Exploring the Senses – Taste

Tasting sweet, sour, bitter, salty and savory

Tasting sweet, sour, bitter, salty and savory

Smell and taste are frequently stimulated together. The smell of food, for instance, greatly enhances its flavor. However, taste is a distinct sense from smell and should not be overlooked when describing your characters’ sensory perceptions. There are five well recognized types of taste receptors. These sensations are categorized as sweet, bitter, salty, sour and savory (often referred to with the Japanese word Umami). While exploring taste, I recommend finding ways to experience all five even though some of the taste sensations are not completely pleasant.

Exercise One: Gather things to taste that will activate all of the areas of your tongue. Also try some different textures. I tried soy sauce (Savory/Umami), lemon juice (sour), Agave nectar (sweet), Tonic water (bitter), pita chips (salty and crunchy) and plain Greek yoghurt for a smooth texture. Spend time moving each taste around your mouth and write down everything that comes to mind.

My example (Remember these are just notes. Forgive the incomplete sentences.):

Lemon Juice – More of a restrictive feeling on the tongue than a flavor, first on the right side then strongly at the back of the tongue. It stays in my throat and then I can feel it at the back of my sinuses.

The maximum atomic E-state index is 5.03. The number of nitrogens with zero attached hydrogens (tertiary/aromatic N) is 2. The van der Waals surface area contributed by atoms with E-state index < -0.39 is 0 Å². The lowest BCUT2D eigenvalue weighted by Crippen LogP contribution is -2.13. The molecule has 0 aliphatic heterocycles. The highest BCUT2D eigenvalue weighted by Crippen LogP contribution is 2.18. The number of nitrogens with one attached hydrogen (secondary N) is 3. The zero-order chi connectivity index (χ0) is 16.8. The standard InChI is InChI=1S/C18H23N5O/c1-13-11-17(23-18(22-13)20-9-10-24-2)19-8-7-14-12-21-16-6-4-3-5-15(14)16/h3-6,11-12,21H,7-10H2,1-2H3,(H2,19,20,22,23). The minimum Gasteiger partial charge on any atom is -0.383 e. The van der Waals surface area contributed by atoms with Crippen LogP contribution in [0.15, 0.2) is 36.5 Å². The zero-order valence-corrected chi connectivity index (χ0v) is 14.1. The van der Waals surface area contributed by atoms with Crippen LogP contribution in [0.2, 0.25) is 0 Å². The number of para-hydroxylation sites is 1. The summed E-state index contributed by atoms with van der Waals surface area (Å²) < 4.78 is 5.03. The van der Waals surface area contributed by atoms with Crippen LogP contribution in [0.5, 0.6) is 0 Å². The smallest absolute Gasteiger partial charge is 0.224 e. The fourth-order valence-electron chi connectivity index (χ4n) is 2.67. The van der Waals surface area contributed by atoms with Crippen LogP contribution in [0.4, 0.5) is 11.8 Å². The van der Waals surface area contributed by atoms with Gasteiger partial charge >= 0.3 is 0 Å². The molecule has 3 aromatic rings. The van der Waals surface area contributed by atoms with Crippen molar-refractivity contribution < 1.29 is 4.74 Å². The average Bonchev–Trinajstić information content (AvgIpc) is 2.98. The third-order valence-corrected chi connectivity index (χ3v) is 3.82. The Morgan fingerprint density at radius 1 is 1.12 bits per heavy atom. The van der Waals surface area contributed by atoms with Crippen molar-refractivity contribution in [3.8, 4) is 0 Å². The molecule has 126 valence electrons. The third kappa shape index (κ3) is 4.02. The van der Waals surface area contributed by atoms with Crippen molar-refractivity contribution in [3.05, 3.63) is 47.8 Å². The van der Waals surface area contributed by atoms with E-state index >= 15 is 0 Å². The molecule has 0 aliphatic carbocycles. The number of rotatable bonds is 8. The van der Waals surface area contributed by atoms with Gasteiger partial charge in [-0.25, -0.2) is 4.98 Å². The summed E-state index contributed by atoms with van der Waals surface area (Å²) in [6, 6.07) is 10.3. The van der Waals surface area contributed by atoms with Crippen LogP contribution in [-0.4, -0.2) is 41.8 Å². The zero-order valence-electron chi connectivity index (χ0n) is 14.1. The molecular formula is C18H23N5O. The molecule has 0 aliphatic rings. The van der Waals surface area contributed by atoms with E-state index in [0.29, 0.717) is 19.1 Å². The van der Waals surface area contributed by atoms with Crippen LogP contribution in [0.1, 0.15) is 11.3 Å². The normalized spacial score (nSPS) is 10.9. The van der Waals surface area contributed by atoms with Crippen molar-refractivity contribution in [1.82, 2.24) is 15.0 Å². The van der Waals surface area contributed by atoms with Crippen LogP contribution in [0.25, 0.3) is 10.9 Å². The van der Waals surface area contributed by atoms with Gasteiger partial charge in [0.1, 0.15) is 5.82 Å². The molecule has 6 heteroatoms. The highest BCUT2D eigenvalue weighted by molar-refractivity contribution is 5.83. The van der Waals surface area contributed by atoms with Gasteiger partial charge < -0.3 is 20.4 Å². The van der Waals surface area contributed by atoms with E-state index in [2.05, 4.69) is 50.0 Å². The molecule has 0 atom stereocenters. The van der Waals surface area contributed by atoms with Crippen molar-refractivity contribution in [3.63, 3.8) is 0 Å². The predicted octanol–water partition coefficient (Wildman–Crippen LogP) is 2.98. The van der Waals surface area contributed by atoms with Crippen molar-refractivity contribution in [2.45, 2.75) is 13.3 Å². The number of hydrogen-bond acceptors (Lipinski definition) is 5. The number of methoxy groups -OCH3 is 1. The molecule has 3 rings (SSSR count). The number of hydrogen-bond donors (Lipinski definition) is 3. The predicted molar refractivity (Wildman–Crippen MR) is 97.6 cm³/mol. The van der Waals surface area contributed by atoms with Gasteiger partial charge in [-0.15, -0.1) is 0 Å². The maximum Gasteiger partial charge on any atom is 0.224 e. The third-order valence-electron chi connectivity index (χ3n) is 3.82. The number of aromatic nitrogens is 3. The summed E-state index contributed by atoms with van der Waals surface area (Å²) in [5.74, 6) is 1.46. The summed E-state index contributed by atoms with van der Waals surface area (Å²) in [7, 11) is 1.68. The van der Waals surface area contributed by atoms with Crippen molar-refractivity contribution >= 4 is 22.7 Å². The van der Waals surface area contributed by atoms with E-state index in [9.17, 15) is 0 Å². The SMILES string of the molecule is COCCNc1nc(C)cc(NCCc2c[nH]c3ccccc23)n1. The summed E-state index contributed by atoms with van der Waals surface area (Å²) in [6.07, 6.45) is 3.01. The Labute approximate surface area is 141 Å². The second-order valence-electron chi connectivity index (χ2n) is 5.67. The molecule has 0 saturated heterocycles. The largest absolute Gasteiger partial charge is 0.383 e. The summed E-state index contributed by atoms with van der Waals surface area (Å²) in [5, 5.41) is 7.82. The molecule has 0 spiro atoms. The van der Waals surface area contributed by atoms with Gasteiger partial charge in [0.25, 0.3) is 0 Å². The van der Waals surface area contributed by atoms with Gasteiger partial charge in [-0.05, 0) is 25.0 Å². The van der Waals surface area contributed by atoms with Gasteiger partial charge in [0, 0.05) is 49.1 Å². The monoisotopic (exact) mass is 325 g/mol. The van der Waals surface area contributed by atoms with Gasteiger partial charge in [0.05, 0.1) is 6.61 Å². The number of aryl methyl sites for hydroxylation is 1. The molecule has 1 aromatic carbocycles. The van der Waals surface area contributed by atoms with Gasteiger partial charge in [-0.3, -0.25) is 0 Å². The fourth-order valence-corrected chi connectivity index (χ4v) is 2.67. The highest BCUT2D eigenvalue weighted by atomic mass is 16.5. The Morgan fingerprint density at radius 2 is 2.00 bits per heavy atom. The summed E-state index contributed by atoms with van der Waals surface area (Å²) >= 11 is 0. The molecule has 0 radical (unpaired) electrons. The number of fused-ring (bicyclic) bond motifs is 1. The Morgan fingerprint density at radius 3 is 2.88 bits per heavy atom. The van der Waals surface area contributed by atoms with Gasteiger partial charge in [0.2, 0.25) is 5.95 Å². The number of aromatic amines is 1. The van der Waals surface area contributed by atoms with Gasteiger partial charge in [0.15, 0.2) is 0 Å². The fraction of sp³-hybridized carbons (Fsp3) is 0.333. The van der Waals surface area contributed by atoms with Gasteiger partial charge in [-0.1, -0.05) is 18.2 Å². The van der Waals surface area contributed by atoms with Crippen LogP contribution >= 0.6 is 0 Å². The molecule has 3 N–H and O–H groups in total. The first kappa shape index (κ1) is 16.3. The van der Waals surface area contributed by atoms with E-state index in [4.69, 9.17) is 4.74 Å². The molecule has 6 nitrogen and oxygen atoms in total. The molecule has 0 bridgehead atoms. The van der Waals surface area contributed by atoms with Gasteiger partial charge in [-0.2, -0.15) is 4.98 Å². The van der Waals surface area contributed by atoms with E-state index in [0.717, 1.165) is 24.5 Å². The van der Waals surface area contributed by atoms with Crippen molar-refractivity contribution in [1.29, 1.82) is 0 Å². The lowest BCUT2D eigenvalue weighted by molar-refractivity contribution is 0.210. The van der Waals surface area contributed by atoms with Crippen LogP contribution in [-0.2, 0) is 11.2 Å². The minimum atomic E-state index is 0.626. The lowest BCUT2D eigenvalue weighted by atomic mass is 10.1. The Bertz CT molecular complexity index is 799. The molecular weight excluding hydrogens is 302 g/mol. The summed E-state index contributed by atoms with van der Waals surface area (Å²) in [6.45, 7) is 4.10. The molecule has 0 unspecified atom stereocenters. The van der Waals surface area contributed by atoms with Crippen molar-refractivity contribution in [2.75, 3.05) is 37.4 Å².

Liquid Aminos (like soy sauce) – I feel it in the center top of my tongue. It is salty, but not from salt. It tastes brown like bear fur or the soft bark of a rotting tree.

Pita chips – do not taste as salty as the Liquid Aminos. The crunch is satisfying, makes me feel contented. My teeth feel sturdy and powerful. The bread flavor lingers as the crumbs liquefy and my tongue removes the leftovers from the bowls of my molars.

Tonic Water – Leaves a sour aftertaste at the top back of my mouth. All it is is sour aftertaste. It grabs the front of my tongue, but the bubbles carry it quickly to the top of my mouth where it lingers.

Agave Nectar – has a bit of a thick brown Molasses flavor though it is supposed to be the light neutral flavor. I don’t like it. I stick out my tongue and say “Eh.”

Greek yoghurt – It is cool on the tip and top of my tongue. Sour in aftertaste. A little vanilla or sweet at first. I feel the tang right at the top center of my mouth. I enjoy moving the thick silky texture around my mouth which I find odd because I hate the texture of pudding and it is very similar.

I was surprised that my notes were mostly physical descriptions of the feelings in my mouth. I did come up with a little bit of imagery that may be useful in my writing. I think I’ll try this exercise again sometime in the future with fruits and vegetables and also with a meal.

physical sensations on the tongue

physical sensations on the tongue

Exercise Two: With your new insights and sensory awareness from exercise one, take your main character out to dinner. What is his or her favorite food or restaurant? Why? What foods, smells and textures does he or she hate? Why? Once you get to your table start taking notes. How does your character make menu choices? Did s/he know what to get before arrival, or are menu decisions difficult? When the food arrives try to perceive everything about the meal as your character. Remember that the smell, texture and taste are all part of the taste sensation. Take notes of everything that comes to mind. If you invite people to join you and your protagonist on your taste adventure, make sure to clue them in to what you’re doing. You wouldn’t want them to think you were being rude to them, taking notes about them, or just plain crazy.

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